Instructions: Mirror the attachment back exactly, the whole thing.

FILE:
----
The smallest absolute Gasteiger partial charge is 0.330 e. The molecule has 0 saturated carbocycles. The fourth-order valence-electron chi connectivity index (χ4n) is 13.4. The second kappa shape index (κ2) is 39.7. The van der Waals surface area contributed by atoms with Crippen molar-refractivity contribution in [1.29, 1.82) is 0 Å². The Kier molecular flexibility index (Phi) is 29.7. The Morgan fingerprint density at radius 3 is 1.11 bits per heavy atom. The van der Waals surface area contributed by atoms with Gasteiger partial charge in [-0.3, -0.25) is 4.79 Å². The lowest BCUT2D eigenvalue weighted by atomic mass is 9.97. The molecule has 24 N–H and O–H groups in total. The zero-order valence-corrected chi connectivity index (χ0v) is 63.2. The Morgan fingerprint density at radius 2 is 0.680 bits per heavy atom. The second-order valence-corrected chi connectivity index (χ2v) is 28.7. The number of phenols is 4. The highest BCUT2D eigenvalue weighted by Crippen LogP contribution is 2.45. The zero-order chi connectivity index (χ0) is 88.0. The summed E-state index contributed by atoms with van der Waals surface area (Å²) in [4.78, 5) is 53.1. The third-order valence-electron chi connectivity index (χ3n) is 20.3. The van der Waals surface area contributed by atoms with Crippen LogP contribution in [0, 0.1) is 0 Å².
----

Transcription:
The smallest absolute Gasteiger partial charge is 0.330 e. The molecule has 0 saturated carbocycles. The fourth-order valence-electron chi connectivity index (χ4n) is 13.4. The second kappa shape index (κ2) is 39.7. The van der Waals surface area contributed by atoms with Crippen molar-refractivity contribution in [1.29, 1.82) is 0 Å². The Kier molecular flexibility index (Phi) is 29.7. The Morgan fingerprint density at radius 3 is 1.11 bits per heavy atom. The van der Waals surface area contributed by atoms with Gasteiger partial charge in [-0.3, -0.25) is 4.79 Å². The lowest BCUT2D eigenvalue weighted by atomic mass is 9.97. The molecule has 24 N–H and O–H groups in total. The zero-order valence-corrected chi connectivity index (χ0v) is 63.2. The Morgan fingerprint density at radius 2 is 0.680 bits per heavy atom. The second-order valence-corrected chi connectivity index (χ2v) is 28.7. The number of phenols is 4. The highest BCUT2D eigenvalue weighted by Crippen LogP contribution is 2.45. The zero-order chi connectivity index (χ0) is 88.0. The summed E-state index contributed by atoms with van der Waals surface area (Å²) in [4.78, 5) is 53.1. The third-order valence-electron chi connectivity index (χ3n) is 20.3. The van der Waals surface area contributed by atoms with Crippen LogP contribution in [0, 0.1) is 0 Å².